Well, turn it up, man!
No one remembers the K-Tel Freedom Rock commercial?
AC/DC, Black Sabbath, Foreigner, Kansas, Ted Nugent, these are radio staples; hell, the FCC levies fines for *not* playing these bands. I’m not a motorhead, but even I can appreciate the extreme coolness of a black 1967 Chevy Impala barreling â€˜round the corner, loud riffs heralding its arrival. Speaking of MotÃ¶rhead, in Curious Case, no Ace of Spades? When you’re born to lose, who wants to live forever? C’mon! On the other hand, watch Freebird the Movie, check out footage of the 1974 California Jam, or simply attend one of the young personâ€™s rock and/or roll concerts in your town. Few things transcend bullshit gender norms like the universal language. Forgetting the classic rock for a moment, Changing Channels provided an interesting case study in the effect of music.
Since Iâ€™m presumably speaking for my entire gender here, I will say that we (are supposed to) hate the blackmailing of our emotions. Few things Iâ€™ve heard have been more maudlin, syrupy and downright manipulative than the background measures in the Dr. Sexy MD segment, which is why I simultaneously laughed and cringed. One of the beautiful things about Supernatural is when a heavy, emotional dialogue is upon us, the music *always* takes a back seat, or, when thereâ€™s verbal silence, compliments the scene, such as the sad, childlike notes layered over dark chords in Something Wicked or Folsom Prison Bluesâ€™ effective fadeout over Alice In Chainsâ€™ Rooster. Iâ€™m not a fan of Styx, but even I can tell you that the end of Nightshifter was pure perfection, unthinkable without that song.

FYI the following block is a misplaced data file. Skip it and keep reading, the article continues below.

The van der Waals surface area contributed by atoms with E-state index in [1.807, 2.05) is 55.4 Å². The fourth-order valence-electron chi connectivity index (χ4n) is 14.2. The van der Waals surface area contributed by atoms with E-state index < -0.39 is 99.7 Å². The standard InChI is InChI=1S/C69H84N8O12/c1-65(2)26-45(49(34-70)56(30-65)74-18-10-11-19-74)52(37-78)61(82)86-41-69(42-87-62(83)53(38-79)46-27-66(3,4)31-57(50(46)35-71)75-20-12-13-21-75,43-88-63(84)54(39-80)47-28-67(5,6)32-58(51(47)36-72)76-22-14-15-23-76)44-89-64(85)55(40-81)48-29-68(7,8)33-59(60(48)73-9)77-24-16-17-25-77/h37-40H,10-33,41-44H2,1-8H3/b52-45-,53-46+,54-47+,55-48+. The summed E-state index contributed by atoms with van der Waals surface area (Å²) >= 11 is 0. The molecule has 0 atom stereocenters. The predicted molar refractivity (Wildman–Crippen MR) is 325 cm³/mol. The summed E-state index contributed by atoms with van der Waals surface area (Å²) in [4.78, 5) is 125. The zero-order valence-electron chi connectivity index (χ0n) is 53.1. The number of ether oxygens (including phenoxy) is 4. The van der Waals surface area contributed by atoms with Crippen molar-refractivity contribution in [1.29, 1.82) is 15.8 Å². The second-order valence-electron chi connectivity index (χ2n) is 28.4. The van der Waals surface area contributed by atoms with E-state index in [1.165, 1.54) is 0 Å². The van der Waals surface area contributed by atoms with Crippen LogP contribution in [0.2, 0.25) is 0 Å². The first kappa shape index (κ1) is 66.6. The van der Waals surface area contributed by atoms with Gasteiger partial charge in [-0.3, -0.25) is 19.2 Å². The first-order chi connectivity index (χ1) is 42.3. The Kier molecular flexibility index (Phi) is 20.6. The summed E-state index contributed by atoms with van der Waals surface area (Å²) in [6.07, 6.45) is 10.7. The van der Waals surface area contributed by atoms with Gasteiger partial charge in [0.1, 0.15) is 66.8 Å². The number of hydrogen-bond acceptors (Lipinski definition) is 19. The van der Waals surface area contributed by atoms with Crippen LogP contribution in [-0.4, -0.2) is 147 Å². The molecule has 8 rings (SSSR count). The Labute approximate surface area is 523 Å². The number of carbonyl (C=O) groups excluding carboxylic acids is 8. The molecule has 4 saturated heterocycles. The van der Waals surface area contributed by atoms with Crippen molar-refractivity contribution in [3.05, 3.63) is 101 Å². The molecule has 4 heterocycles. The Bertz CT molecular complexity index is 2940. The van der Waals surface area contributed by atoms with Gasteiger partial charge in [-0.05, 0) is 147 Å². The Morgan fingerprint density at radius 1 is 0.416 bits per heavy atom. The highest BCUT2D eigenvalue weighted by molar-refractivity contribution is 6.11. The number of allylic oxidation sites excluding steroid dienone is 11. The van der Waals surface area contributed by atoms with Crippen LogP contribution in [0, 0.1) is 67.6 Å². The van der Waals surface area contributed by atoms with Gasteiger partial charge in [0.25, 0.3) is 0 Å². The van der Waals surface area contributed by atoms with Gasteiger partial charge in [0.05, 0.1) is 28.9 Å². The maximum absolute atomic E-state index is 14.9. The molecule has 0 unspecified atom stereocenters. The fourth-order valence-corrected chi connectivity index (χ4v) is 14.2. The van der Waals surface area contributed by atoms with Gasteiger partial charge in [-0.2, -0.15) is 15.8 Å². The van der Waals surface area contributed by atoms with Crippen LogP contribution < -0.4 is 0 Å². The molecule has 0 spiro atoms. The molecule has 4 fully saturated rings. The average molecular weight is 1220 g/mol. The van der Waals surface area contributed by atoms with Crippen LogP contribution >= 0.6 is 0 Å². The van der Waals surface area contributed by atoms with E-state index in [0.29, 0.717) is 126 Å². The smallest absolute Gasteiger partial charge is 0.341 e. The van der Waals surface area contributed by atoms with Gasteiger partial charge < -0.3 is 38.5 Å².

When you have leads as skilled with facial expressions and letting the tears flow all while delivering lines with conviction as Jensen and Jared are, you donâ€™t need Diane Warrenâ€™s Greatest Hits â€˜enhancingâ€™ the moment. Though Kripke, feel free to add some classical, I hear FaurÃ©, being a wee bit dead, can get you his piano quintet in D minor on the cheap. Plus I enjoy having my emotions manipulated.
Guys will be you know what